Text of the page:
Beliefnet
Homeshuling

Yesterday I played hooky from my real life. Instead of a kindergarten teacher and mother of two young daughters, I was an author presenting my new book, The Shabbat Princess, at the Jewish Book Council event in New York City. I stayed in a friend’s gorgeous apartment on the Upper West Side (all by myself!), met my mother for an expensive dinner (thanks, mom!), and went to see an old friend play music at a dive bar. I even bought new clothes. Highly make-believe.

My task was to spend two minutes (and not a second more) pitching my book to the folks who run Jewish book fairs. I had to sell myself, and my book, to several hundred members of the Jewish Book Council network, and entice them to bring me to their city’s book fair in the fall. Mind you, authors don’t get paid for these gigs, so I’m not entirely clear why we’re luring them. I think they should do the two minutes pitches, and we, the authors, should hand pick where we want to go.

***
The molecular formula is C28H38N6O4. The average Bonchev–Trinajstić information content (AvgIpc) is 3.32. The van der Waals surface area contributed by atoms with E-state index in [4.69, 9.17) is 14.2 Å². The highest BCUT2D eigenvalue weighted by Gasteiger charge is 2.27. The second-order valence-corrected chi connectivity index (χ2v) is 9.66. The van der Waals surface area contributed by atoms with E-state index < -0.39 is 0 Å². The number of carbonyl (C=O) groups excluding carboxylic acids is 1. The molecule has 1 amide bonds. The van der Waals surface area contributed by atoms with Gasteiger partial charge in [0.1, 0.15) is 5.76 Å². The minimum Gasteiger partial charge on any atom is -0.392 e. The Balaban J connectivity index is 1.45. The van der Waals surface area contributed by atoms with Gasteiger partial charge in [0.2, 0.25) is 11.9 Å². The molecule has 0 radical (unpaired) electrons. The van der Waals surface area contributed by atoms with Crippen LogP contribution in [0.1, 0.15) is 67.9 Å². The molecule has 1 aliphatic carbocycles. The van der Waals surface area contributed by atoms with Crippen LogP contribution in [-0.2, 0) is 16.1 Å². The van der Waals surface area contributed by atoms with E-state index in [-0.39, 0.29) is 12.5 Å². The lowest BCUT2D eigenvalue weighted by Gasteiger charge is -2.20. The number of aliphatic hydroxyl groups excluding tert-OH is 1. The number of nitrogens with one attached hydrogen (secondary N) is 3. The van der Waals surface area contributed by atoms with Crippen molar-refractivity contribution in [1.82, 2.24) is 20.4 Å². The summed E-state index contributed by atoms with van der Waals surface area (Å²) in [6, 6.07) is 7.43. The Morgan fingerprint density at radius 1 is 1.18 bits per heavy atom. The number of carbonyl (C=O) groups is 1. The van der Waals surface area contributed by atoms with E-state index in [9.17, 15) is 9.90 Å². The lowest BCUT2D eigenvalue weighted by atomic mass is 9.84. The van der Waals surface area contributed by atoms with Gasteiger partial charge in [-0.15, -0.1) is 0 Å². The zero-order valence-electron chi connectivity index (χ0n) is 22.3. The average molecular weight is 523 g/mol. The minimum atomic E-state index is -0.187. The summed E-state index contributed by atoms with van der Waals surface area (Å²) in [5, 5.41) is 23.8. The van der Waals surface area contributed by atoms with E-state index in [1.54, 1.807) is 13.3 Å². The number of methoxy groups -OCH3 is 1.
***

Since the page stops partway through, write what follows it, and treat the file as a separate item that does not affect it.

The best part of the event was hanging out with other writers. (Sadly, this part didn’t last nearly long enough.) I met my friend and fellow author Lesley Simpson for coffee before the event, and went out for chocolate with a new writer-friend, Linda Elovitz Marshall. A bunch of us also hung out in the lobby chatting after the meet-the-author lunch. (Bonus: I got to sit next to the prolific Richard Michelson. He actually owns a gallery two miles from my house in Massachusetts, but I’ve always been too intimidated to introduce myself to him at home.)

I haven’t had a chance to read any of the new books yet, but there were a few I’m especially excited to get my hands on. Keep your eyes opened for Talia and the Root Vegetables (I’m a sucker for picture books about gardens) and When Life Gives You OJ, a middle grade novel by Erica Perl. Although my eight year old hasn’t even delved into Harry Potter yet, I’m looking forward to her reading The Inquisitor’s Apprentice, by Chris Moriarty, with a nice Jewish boy for a young wizard.

I know I will never get rich writing Jewish children’s books, but I’m so much richer for the experience of being an author. What a great pretend life to have!

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